Thursday, 20 April 2017

Ricardo and comparative advantage (updated)

David Ricardo is probably most famous because of his introduction of the idea of comparative advantage into economics. Today comparative advantage is the standard reason given as to why countries gain from trade. And as noted in this twit by the great trade economist Doug Irwin, Ricardo's book "Principles of Political Economy" is 200 years old.


But is Ricardo the author of the famous pages in his "Principles of Political Economy"? Some have argued that James Mill is the true author.

In a footnote on page 132 of the fifth edition of his "Economic Theory in Retrospect" Mark Blaug writes
Ironically enough, it is now been shown that the famous pages on comparative advantage in the chapter on foreign trade were almost certainly written by James Mill. Moreover, Ricardo's own conception of foreign trade never effectively went beyond the idea of absolute advantage; in short, he does not deserve the credit he has been given for the theory of comparative advantage.
The basis for Blaug's claim is the paper, by William O. Thweatt, "James Mill and the Early Development of Comparative Advantage", History of Political Economy 8 (Summer 1976) 207-34.

A quick look at Douglas Irwin's book "Against the Trade: An Intellectual History of Free Trade" gives rise to another footnote, from page 91, which reads,
Thweatt's case is plausible because Mill worked closely with Ricardo on the Principles and commented extensively on drafts. Inconclusive evidence against his interpretation comes in a letter from Mill to Ricardo in which he states: "... that it may be good for a country to import commodities from a country where the production of those same commodities cost more, than it would cost at home: that a change in manufacturing sill in one country, produces a new distribution of the precious metals, are new propositions of the highest importance, and which you fully prove." See David Ricardo (1952, 7: 99). Further, in his article on colonies Mill also credits Ricardo with the theory.
It has also argued that Mill explained the idea of comparative advantage better in his "Elements of Political Economy", published after Ricardo's "Principles".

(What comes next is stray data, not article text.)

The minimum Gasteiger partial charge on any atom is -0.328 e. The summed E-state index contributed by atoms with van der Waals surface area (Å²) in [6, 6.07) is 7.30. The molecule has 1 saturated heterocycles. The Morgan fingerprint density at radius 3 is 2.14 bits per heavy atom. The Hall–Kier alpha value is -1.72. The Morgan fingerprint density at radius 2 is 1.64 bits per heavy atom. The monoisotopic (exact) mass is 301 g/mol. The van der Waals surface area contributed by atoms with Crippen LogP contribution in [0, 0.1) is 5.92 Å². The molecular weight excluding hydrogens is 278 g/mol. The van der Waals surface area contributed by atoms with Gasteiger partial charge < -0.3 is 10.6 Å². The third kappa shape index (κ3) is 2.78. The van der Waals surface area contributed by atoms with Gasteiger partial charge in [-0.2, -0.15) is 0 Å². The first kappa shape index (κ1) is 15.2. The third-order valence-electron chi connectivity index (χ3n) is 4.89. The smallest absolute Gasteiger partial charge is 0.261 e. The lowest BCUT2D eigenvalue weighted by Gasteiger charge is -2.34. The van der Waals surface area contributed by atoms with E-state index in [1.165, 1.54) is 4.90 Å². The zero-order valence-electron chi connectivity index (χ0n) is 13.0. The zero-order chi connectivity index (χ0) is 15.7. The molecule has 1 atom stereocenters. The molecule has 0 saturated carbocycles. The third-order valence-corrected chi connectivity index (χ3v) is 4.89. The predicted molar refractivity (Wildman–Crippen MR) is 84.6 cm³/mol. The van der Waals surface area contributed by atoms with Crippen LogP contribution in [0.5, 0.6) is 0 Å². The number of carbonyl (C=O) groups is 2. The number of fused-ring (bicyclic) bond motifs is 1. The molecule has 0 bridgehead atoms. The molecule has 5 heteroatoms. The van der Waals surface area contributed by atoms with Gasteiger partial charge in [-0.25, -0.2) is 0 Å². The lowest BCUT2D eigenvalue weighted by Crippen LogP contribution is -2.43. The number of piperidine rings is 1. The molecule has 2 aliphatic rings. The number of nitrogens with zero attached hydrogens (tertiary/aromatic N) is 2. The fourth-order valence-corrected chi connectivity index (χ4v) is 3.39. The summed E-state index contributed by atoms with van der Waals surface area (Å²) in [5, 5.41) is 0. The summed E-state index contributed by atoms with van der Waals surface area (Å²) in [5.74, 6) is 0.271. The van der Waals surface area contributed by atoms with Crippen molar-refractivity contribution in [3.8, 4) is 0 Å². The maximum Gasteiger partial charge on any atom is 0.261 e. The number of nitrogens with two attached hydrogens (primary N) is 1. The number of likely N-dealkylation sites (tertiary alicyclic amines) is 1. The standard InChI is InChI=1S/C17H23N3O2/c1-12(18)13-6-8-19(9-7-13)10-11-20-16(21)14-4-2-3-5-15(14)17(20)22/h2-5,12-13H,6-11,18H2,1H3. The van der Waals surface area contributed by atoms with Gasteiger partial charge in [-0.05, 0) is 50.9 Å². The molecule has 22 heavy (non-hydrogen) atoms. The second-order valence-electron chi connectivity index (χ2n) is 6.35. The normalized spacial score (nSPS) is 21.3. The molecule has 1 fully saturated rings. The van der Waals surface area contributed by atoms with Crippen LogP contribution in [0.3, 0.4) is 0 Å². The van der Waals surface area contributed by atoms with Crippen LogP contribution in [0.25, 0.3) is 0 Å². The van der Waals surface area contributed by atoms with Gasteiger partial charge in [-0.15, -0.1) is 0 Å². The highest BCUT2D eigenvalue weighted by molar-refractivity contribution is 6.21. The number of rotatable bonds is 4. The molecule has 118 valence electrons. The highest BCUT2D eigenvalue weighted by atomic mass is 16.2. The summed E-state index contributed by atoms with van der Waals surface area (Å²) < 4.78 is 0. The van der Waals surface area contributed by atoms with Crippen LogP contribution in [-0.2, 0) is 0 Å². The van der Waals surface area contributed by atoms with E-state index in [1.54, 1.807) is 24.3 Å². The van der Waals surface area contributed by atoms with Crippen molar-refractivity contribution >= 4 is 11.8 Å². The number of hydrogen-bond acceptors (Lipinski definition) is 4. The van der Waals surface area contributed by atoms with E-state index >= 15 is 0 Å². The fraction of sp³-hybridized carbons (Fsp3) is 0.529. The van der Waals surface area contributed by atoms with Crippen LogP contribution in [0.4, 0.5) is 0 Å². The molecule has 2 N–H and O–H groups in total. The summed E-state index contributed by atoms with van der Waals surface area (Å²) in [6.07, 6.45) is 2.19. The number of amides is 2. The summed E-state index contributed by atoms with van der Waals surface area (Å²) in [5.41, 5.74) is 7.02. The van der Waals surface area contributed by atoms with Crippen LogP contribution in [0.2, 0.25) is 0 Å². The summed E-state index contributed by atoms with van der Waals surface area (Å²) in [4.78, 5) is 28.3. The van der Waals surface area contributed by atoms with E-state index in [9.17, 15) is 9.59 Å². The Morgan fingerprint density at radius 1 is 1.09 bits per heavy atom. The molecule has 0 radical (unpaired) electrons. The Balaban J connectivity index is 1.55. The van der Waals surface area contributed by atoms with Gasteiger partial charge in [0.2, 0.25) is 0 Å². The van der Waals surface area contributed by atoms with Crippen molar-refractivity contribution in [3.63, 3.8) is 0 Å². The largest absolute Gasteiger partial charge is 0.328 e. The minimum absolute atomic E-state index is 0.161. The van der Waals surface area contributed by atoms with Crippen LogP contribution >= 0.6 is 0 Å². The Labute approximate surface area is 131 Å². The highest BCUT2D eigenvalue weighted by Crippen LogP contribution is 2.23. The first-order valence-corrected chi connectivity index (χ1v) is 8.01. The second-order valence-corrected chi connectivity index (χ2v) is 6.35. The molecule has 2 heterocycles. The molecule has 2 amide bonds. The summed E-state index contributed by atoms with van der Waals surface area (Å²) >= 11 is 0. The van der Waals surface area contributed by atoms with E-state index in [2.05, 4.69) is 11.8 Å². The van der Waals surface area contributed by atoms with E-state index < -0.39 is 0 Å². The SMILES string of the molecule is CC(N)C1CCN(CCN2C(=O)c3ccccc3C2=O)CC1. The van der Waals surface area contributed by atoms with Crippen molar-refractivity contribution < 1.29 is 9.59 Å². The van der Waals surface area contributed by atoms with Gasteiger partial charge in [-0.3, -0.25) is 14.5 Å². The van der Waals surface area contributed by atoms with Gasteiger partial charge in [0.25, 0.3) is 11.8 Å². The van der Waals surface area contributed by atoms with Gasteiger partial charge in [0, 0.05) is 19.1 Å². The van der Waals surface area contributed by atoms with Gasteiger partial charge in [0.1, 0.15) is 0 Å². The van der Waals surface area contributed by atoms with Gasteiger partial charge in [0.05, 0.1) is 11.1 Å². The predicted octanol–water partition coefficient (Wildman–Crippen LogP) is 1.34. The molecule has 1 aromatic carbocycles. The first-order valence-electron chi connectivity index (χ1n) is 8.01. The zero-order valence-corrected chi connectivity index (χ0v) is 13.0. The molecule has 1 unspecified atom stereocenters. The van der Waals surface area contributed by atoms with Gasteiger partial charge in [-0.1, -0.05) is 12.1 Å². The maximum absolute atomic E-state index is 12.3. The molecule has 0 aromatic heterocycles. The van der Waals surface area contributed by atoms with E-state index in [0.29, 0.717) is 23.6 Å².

But whoever wrote about comparative advantage Ricardo's book is worth celebrating. So joint Irwin and many other economists in raising a glass of wine, from a country of your choice, to David Ricardo!

Updated: In the comments section to this posting Jorge Morales Meoqui writes,
The authorship debate about comparative advantage has mostly revolved about the relative merits of Ricardo's statement in the Principles and Robert Torrens’ statement in Essay on the External Corn Trade (1815). James Mill never claimed merit for it, and in the letter to his friend Ricardo he indicated unequivocally who should be credited for the insight.
For more on Morales Meoqui's work on the comparative advantage debate see here.

1 comment:

Jorge Morales Meoqui said...

Ricardo stated quite clearly the propositions he intended to prove in the numerical example. The problem has been that the many popularisers of his insights have tried to read something completely different out of it. They have complained then about the fact that Ricardo's words of course do not quite match with their misinterpretations.

The authorship debate about comparative advantage has mostly revolved about the relative merits of Ricardo's statement in the Principles and Robert Torrens’ statement in Essay on the External Corn Trade (1815). James Mill never claimed merit for it, and in the letter to his friend Ricardo he indicated unequivocally who should be credited for the insight.

I have written a paper about the authorship debate. You can download it here:
https://jorgemoralesmeoqui.academia.edu/research

Best,
Jorge